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The Rainforest Foundation team recently visited the Peruvian Amazon department of The Madre de Dios in order to research the potential impacts of an oil concession and illegal logging. What we found, however, was gold, and the rapacious devastation of relentless illegal gold mining on indigenous territories.


The vast department of Madre de Dios consists entirely of rainforest and is home to thousands of indigenous people, including the Harakmbut, Ese Eja and Matsiguenga Apart from the department capital of Puerto Maldonado, most of the regions inhabitants are indigenous families who rely exclusively on the resources provided by the forests and rivers to maintain their traditional livelihoods. However, for the past few years Madre de Dios has been experiencing a full-on gold rush.  Each day, over 100 people descend from the highlands to seek gold. There are at least 3,000 mining concessions in the region.  Most of the gold mining is illegal and improvised, meaning that the highly toxic mercury and cyanide tailings are dumped directly into the formerly pristine jungle rivers and streams.


Luis Tayori, President of the indigenous advocacy organization COHARYIMA, has been fighting for the land and resource rights for the Harakmbut indigenous communities for years. He is dedicated to preserving their heritage, which is intrinsically linked to the rainforest. According to Tayori, the situation has never been worse. “The miners not only pollute our water, but also our culture,” said Tayori. “They are just looking to get rich quick and have no interest conserving the land. When they do find gold, they often drink heavily and look for prostitutes. We worry about the youth in our community.”


Indeed, after we witnessed the environmental carnage caused by gold mining, Luis somberly showed us what was once a lush river basin that had been turned into a desert, so contaminated that there were no surviving fish. The neighboring ramshackle mining town, known as Delta, felt wretched. It is populated by thousands of gold miners, but it was very clear from the conditions in the town that the profits were going elsewhere. Apart from gold-buying and supply shops, the entire town seemed to be run-down brothels and bars. Luis warned me not to take photographs. Although most the people in Delta are gold migrants, Luis is concerned that more and more Harakmbut youth will be drawn to the promise of quick cash, rather than practicing traditional resource use—putting the area at risk when the gold runs out or if international prices drop.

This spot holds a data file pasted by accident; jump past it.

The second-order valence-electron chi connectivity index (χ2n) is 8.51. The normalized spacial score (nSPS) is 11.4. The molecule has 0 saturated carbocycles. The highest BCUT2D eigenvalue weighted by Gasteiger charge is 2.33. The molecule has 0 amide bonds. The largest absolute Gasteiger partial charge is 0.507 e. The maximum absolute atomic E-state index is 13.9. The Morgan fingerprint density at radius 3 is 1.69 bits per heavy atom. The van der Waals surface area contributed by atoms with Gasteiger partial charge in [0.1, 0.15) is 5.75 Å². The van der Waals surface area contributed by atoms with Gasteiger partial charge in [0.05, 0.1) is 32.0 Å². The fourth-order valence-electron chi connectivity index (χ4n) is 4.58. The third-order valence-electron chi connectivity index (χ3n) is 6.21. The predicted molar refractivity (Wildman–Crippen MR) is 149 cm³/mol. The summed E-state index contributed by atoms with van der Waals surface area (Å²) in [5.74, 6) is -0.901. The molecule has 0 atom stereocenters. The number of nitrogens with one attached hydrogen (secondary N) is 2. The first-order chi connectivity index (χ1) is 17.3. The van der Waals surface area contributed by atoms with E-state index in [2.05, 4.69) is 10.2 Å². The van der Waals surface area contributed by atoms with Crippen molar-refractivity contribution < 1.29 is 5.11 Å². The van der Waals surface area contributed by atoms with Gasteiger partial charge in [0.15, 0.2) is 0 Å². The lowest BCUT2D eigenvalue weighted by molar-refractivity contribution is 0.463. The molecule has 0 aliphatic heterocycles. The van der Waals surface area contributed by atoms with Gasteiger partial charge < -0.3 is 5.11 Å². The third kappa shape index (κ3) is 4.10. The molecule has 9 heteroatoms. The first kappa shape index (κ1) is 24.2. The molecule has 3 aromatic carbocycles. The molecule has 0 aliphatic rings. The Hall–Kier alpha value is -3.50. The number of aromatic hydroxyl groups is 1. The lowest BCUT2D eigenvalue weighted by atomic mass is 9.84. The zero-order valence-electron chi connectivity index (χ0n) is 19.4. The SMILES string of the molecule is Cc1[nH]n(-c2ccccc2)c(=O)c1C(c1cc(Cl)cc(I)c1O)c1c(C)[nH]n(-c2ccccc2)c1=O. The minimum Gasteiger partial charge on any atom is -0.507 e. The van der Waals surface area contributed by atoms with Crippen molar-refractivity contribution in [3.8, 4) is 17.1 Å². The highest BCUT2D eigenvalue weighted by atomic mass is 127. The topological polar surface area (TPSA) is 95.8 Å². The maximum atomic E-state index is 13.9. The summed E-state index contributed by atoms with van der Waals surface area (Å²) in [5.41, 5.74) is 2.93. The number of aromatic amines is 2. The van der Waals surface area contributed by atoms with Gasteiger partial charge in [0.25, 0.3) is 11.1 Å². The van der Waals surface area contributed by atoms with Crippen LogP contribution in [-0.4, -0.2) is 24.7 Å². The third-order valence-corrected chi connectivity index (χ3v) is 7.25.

Most miners don’t find gold or strike it rich, and supplement their income through illegal logging.


Gold is Peru’s highest value export, valuing over 10 billion dollars in 2012, much of it to the United States. Demand for gold remains high, being touted as a safe and stable investment. As long as prices stay well above $1,000 per ounce as they are now, Peruvian prospectors are likely to continue scourging the rivers of Madre De Dios to dig it up. According to prominent Peruvian economist Elmer Cuba, 20 per cent of exported Peruvian gold is illegally sourced, and it has overtaken cocaine as Peru’s most profitable illicit activity. I had always known that a lot of the gold that American ‘s buy—either stockpiling gold coins per the advice of Glenn Beck or simply buying a watch or necklace—comes from dubious sources. After seeing first-hand the cultural and environmental devastation that our gold consumption drives, I will do my best to avoid it.